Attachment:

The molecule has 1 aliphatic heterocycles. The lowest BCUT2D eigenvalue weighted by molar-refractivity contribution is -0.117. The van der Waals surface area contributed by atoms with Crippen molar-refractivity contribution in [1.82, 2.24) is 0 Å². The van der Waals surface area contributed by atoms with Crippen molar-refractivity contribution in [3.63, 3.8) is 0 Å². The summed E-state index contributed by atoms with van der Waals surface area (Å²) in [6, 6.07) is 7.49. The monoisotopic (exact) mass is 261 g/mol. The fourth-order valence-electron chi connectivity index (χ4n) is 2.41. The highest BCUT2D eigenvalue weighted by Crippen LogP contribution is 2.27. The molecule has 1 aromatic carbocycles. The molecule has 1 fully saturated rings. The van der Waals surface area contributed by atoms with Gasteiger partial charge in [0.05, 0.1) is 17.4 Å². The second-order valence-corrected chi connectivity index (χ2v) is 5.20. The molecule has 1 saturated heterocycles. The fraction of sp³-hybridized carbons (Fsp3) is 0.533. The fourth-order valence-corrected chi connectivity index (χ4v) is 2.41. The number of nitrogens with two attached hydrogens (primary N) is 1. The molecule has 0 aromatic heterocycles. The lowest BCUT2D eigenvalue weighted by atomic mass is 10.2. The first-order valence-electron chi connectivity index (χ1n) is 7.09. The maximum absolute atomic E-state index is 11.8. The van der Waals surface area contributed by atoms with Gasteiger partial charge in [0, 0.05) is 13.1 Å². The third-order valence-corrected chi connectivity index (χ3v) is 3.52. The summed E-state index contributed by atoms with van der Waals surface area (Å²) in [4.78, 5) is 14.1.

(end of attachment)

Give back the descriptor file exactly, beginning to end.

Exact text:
The molecule has 1 aliphatic heterocycles. The lowest BCUT2D eigenvalue weighted by molar-refractivity contribution is -0.117. The van der Waals surface area contributed by atoms with Crippen molar-refractivity contribution in [1.82, 2.24) is 0 Å². The van der Waals surface area contributed by atoms with Crippen molar-refractivity contribution in [3.63, 3.8) is 0 Å². The summed E-state index contributed by atoms with van der Waals surface area (Å²) in [6, 6.07) is 7.49. The monoisotopic (exact) mass is 261 g/mol. The fourth-order valence-electron chi connectivity index (χ4n) is 2.41. The highest BCUT2D eigenvalue weighted by Crippen LogP contribution is 2.27. The molecule has 1 aromatic carbocycles. The molecule has 1 fully saturated rings. The van der Waals surface area contributed by atoms with Gasteiger partial charge in [0.05, 0.1) is 17.4 Å². The second-order valence-corrected chi connectivity index (χ2v) is 5.20. The molecule has 1 saturated heterocycles. The fraction of sp³-hybridized carbons (Fsp3) is 0.533. The fourth-order valence-corrected chi connectivity index (χ4v) is 2.41. The number of nitrogens with two attached hydrogens (primary N) is 1. The molecule has 0 aromatic heterocycles. The lowest BCUT2D eigenvalue weighted by atomic mass is 10.2. The first-order valence-electron chi connectivity index (χ1n) is 7.09. The maximum absolute atomic E-state index is 11.8. The van der Waals surface area contributed by atoms with Gasteiger partial charge in [0, 0.05) is 13.1 Å². The third-order valence-corrected chi connectivity index (χ3v) is 3.52. The summed E-state index contributed by atoms with van der Waals surface area (Å²) in [4.78, 5) is 14.1.